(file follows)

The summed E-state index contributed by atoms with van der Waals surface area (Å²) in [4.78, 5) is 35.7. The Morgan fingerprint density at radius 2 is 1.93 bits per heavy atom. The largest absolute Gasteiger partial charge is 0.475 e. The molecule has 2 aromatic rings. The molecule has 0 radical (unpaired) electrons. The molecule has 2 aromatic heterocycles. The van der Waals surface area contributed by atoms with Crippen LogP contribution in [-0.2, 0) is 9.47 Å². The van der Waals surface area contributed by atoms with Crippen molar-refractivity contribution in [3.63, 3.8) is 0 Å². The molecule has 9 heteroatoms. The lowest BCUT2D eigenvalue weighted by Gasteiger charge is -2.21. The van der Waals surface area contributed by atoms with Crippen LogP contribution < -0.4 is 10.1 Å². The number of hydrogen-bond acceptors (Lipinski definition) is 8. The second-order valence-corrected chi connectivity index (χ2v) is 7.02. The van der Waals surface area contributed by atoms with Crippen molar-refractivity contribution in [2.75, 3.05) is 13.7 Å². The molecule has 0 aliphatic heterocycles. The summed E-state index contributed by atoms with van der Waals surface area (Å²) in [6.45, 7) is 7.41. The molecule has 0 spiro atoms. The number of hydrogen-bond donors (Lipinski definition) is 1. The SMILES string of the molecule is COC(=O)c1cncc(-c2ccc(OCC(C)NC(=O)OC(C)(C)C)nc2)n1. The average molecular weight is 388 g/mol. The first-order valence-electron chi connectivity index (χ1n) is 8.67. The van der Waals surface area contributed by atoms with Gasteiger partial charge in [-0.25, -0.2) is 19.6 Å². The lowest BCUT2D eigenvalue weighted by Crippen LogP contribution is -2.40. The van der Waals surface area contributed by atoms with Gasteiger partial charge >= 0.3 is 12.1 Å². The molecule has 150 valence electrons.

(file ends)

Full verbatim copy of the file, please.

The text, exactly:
The summed E-state index contributed by atoms with van der Waals surface area (Å²) in [4.78, 5) is 35.7. The Morgan fingerprint density at radius 2 is 1.93 bits per heavy atom. The largest absolute Gasteiger partial charge is 0.475 e. The molecule has 2 aromatic rings. The molecule has 0 radical (unpaired) electrons. The molecule has 2 aromatic heterocycles. The van der Waals surface area contributed by atoms with Crippen LogP contribution in [-0.2, 0) is 9.47 Å². The van der Waals surface area contributed by atoms with Crippen molar-refractivity contribution in [3.63, 3.8) is 0 Å². The molecule has 9 heteroatoms. The lowest BCUT2D eigenvalue weighted by Gasteiger charge is -2.21. The van der Waals surface area contributed by atoms with Crippen LogP contribution < -0.4 is 10.1 Å². The number of hydrogen-bond acceptors (Lipinski definition) is 8. The second-order valence-corrected chi connectivity index (χ2v) is 7.02. The van der Waals surface area contributed by atoms with Crippen molar-refractivity contribution in [2.75, 3.05) is 13.7 Å². The molecule has 0 aliphatic heterocycles. The summed E-state index contributed by atoms with van der Waals surface area (Å²) in [6.45, 7) is 7.41. The molecule has 0 spiro atoms. The number of hydrogen-bond donors (Lipinski definition) is 1. The SMILES string of the molecule is COC(=O)c1cncc(-c2ccc(OCC(C)NC(=O)OC(C)(C)C)nc2)n1. The average molecular weight is 388 g/mol. The first-order valence-electron chi connectivity index (χ1n) is 8.67. The van der Waals surface area contributed by atoms with Gasteiger partial charge in [-0.25, -0.2) is 19.6 Å². The lowest BCUT2D eigenvalue weighted by Crippen LogP contribution is -2.40. The van der Waals surface area contributed by atoms with Gasteiger partial charge >= 0.3 is 12.1 Å². The molecule has 150 valence electrons.